Since then, he has sued me in small claims court to get items back that were either not his or that he had abandoned.  I hired a lawyer and coutersued.  I gave the crap back.  I didn’t want it anyway, since it had been left at my house. When he didn’t show up at court, I dropped the countersuit.  I figured I’d take the high road. I ate the attorney’s fee.  I thought that would be the end of it.  It wasn’t.

To make a long story short, we’re going to be in court again.  He’s made allegations against me and another person. Vague, hazy allegations (lies).  He’s asked for a restraining order.  How funny!  I haven’t had any contact with him in nearly 2 years. He’s only doing this to try to tarnish my record.

Since I get to use everything I have to defend myself, we’ll bring out the laundry list of arrests and warrants.  We’ll show how he’s been a heel all of his adult life. We’ll bring up the child he’s never supported for 9 years.  We can talk about the judgement one state has against him for not paying taxes. We can show how he’s been in trouble everyplace he’s ever been.  He asked for it.  This time it’s in HIS back yard.  I’d like to invite the local media so they can watch.  They need to know what he his.

It’s not going to be easy

A few years ago I was told I had an incurable cancer that’s described as being “uniformly fatal.” In an early discussion I had with one of my doctors, I asked, “Am I going to get old?”  His answer was, “I think so, but it’s not going to be easy.”  As it turned out, cancer wasn’t the biggest problem I’d have.  It was my association with  a sociopath.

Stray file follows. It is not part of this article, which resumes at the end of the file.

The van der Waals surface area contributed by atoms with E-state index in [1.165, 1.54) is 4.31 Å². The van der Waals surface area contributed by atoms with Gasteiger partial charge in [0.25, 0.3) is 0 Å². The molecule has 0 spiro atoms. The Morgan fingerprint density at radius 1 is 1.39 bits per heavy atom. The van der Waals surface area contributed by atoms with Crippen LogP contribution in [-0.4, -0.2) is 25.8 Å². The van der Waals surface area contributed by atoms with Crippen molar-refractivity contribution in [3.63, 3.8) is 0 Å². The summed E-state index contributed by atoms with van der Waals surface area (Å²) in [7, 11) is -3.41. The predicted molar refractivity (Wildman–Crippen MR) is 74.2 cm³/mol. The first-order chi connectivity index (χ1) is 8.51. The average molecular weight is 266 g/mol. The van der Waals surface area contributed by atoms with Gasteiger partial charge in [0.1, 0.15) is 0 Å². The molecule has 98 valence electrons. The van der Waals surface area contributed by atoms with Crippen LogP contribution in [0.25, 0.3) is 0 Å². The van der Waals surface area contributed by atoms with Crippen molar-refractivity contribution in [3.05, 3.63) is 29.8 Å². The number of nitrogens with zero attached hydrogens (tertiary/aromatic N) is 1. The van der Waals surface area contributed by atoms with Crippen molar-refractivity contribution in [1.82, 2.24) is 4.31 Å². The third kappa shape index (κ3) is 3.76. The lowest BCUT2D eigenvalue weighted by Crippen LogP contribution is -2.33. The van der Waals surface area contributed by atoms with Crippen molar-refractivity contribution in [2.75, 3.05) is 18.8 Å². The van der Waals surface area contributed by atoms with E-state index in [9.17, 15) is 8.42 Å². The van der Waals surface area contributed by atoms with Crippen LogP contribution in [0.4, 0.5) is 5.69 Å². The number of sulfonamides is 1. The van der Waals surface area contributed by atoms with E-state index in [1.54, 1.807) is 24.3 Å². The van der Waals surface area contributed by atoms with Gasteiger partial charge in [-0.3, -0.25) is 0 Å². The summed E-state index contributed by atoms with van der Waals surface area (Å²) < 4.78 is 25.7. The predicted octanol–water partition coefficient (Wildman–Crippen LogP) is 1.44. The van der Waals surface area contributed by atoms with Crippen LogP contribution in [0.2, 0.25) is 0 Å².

I should have known better than to trust this boy.  I call him that because, although he’s legally an adult, he behaves like a child. He’s a narcissist and a sociopath.  His life is a shambles, but he doesn’t know how to make it right or doesn’t care.  He seems to be motivated by money, fame and whatever rewards het gets from manipluationg people.

When things don’t go his way, i.e., someone stands up to him, he lashes out at that person. As long as you play his game, you’re safe. If you make any effort to expose him, you’ll probably be very sorry.  He has to win, and will destroy you to do it.

I can see how men like Scott Peterson decide they’re going to kill so they can “win.” They don’t know how to walk away.  They DO know how to RUN away when they think they’re going to lose their freedom. As long as they have a few supporters they’ve manipulated into believing in them, they dig in their heels and throw whatever they have at you.  Scott Peterson had his mother.  She gave him cash to help him try to flee to Mexico.

The sociopath/narcissist I know has his mother too. Maybe this is a common thread.  How many of these guys run to mommy at the first hint of something going wrong? How many of their mothers bail them out over and over? How many of them actually live with their mothers?